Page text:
Does the PC need casual games to survive as a gaming platform? Probably not, but a new focus on the growing trend could help in the battle against gaming consoles.
Panelists from Nvidia, Intel, Microsoft, Electronic Arts, and Crytek at GeForce LAN 4 were naturally positive about the state of PC gaming at their panel, but that doesn't change the fact that PC gaming sales numbers are down, fallling $970 million in 2006 from 2001's $1.5 billion.
The classic PC gaming complaint is focused at the cost of a PC gaming rig versus a console. Top tier PC titles like Crysis have hardware requirements that are beyond the standard off-the-shelf store system's specs, where as console gaming's hottest titles only require a game purchase.
One solution to get PC gaming's numbers back up is to involve more owners off-the-shelf systems, and casual games could be the perfect vehicle. Panelist Randy Stude, director of Intel's gaming platform office, agrees: "Something needs to be done so a person buying a PC at Wal-Mart could be a PC gamer too."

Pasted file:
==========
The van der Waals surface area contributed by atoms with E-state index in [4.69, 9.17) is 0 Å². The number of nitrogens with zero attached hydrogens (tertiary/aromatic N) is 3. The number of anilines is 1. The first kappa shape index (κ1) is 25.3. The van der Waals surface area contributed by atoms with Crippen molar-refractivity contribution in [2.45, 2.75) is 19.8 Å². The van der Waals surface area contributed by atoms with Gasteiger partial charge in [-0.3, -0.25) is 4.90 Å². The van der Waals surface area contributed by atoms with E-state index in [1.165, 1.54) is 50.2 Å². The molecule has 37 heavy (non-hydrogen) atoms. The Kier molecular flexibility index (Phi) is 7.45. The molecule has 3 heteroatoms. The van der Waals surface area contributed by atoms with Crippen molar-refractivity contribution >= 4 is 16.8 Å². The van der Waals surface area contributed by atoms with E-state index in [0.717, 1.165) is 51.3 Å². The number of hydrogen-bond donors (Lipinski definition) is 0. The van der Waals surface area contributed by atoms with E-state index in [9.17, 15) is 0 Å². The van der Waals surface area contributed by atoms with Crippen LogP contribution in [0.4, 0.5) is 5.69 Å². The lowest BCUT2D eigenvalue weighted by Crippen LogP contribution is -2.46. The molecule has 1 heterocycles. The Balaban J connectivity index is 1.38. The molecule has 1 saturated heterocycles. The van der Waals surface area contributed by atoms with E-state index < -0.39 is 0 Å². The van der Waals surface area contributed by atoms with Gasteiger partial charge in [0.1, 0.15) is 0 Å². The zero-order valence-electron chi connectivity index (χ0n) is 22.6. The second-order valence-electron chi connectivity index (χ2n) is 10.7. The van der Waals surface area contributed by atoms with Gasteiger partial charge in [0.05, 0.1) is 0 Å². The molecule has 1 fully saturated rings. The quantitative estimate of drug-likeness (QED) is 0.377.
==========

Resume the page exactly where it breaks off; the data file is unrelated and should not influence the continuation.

Casual games will have more mass market appeal than current popular PC titles. It seems that many of the top titles are shooters or strategy games that aren't as easily approachable. Intel VP Dadi Perlmutter recently pointed out that these days PC games seem to involve killing on a mass scale. C|Net's News.com makes a really good point: people are buying PCs anyway, so why don't game developers focus on casual yet compelling games for those of us without an itchy trigger finger?
Our take is that the PC doesn't need casual gaming, but it could definitely help. These easier, more approachable games can be a sort of "gateway drug" for newcomers, and shorter development times and lower development costs could equal more money for PC game makers. It seems like a no brainer, doesn't it?
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